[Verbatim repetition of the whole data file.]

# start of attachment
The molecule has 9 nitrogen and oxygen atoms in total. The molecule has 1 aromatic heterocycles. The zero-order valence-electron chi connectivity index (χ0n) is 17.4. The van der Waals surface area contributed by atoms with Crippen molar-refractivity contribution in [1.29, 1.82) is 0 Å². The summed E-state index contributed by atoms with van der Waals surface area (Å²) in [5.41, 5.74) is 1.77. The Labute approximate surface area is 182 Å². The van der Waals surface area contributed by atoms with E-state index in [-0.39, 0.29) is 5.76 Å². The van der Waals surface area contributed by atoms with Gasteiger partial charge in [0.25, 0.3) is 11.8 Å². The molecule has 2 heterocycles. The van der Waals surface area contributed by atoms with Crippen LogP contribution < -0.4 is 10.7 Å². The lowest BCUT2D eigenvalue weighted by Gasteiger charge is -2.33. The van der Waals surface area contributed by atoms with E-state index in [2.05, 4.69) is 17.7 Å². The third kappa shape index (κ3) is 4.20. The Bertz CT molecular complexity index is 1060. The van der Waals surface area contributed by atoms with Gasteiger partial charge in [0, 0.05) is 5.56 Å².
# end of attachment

The molecule has 9 nitrogen and oxygen atoms in total. The molecule has 1 aromatic heterocycles. The zero-order valence-electron chi connectivity index (χ0n) is 17.4. The van der Waals surface area contributed by atoms with Crippen molar-refractivity contribution in [1.29, 1.82) is 0 Å². The summed E-state index contributed by atoms with van der Waals surface area (Å²) in [5.41, 5.74) is 1.77. The Labute approximate surface area is 182 Å². The van der Waals surface area contributed by atoms with E-state index in [-0.39, 0.29) is 5.76 Å². The van der Waals surface area contributed by atoms with Gasteiger partial charge in [0.25, 0.3) is 11.8 Å². The molecule has 2 heterocycles. The van der Waals surface area contributed by atoms with Crippen LogP contribution < -0.4 is 10.7 Å². The lowest BCUT2D eigenvalue weighted by Gasteiger charge is -2.33. The van der Waals surface area contributed by atoms with E-state index in [2.05, 4.69) is 17.7 Å². The third kappa shape index (κ3) is 4.20. The Bertz CT molecular complexity index is 1060. The van der Waals surface area contributed by atoms with Gasteiger partial charge in [0, 0.05) is 5.56 Å².